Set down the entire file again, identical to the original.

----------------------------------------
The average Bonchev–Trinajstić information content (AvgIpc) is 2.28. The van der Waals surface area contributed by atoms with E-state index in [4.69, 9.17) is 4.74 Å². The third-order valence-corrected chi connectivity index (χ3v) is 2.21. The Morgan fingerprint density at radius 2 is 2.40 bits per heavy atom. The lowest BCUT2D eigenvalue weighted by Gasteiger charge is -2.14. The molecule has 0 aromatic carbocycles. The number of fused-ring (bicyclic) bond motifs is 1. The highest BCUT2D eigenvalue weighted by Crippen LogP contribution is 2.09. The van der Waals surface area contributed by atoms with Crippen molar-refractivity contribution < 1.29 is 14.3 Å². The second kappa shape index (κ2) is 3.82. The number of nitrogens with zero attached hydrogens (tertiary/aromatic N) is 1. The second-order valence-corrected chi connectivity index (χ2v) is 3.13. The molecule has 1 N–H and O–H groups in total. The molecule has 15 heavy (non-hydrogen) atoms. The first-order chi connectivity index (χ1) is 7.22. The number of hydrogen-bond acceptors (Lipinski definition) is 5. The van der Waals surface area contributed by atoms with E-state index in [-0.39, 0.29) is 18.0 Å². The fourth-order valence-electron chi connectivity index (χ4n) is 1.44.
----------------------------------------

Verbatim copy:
The average Bonchev–Trinajstić information content (AvgIpc) is 2.28. The van der Waals surface area contributed by atoms with E-state index in [4.69, 9.17) is 4.74 Å². The third-order valence-corrected chi connectivity index (χ3v) is 2.21. The Morgan fingerprint density at radius 2 is 2.40 bits per heavy atom. The lowest BCUT2D eigenvalue weighted by Gasteiger charge is -2.14. The molecule has 0 aromatic carbocycles. The number of fused-ring (bicyclic) bond motifs is 1. The highest BCUT2D eigenvalue weighted by Crippen LogP contribution is 2.09. The van der Waals surface area contributed by atoms with Crippen molar-refractivity contribution < 1.29 is 14.3 Å². The second kappa shape index (κ2) is 3.82. The number of nitrogens with zero attached hydrogens (tertiary/aromatic N) is 1. The second-order valence-corrected chi connectivity index (χ2v) is 3.13. The molecule has 1 N–H and O–H groups in total. The molecule has 15 heavy (non-hydrogen) atoms. The first-order chi connectivity index (χ1) is 7.22. The number of hydrogen-bond acceptors (Lipinski definition) is 5. The van der Waals surface area contributed by atoms with E-state index in [-0.39, 0.29) is 18.0 Å². The fourth-order valence-electron chi connectivity index (χ4n) is 1.44.